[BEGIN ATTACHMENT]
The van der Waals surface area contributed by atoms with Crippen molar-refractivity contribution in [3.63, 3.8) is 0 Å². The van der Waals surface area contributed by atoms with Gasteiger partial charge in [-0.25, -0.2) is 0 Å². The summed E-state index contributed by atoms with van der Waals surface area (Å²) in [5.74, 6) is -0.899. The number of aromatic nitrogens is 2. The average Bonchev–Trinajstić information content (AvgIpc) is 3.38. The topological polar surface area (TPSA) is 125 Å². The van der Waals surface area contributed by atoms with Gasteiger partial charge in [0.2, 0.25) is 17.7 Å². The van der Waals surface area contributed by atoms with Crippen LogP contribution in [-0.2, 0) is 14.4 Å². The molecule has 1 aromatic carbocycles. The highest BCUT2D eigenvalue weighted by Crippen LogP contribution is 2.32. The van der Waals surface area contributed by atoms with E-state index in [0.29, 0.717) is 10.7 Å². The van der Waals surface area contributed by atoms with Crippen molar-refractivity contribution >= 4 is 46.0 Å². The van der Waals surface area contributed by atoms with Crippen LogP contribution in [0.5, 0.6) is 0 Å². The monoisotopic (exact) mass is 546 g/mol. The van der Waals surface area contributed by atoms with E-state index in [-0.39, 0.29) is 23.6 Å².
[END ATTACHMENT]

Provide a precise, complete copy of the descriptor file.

The van der Waals surface area contributed by atoms with Crippen molar-refractivity contribution in [3.63, 3.8) is 0 Å². The van der Waals surface area contributed by atoms with Gasteiger partial charge in [-0.25, -0.2) is 0 Å². The summed E-state index contributed by atoms with van der Waals surface area (Å²) in [5.74, 6) is -0.899. The number of aromatic nitrogens is 2. The average Bonchev–Trinajstić information content (AvgIpc) is 3.38. The topological polar surface area (TPSA) is 125 Å². The van der Waals surface area contributed by atoms with Gasteiger partial charge in [0.2, 0.25) is 17.7 Å². The van der Waals surface area contributed by atoms with Crippen LogP contribution in [-0.2, 0) is 14.4 Å². The molecule has 1 aromatic carbocycles. The highest BCUT2D eigenvalue weighted by Crippen LogP contribution is 2.32. The van der Waals surface area contributed by atoms with E-state index in [0.29, 0.717) is 10.7 Å². The van der Waals surface area contributed by atoms with Crippen molar-refractivity contribution >= 4 is 46.0 Å². The van der Waals surface area contributed by atoms with Crippen LogP contribution in [0.5, 0.6) is 0 Å². The monoisotopic (exact) mass is 546 g/mol. The van der Waals surface area contributed by atoms with E-state index in [-0.39, 0.29) is 23.6 Å².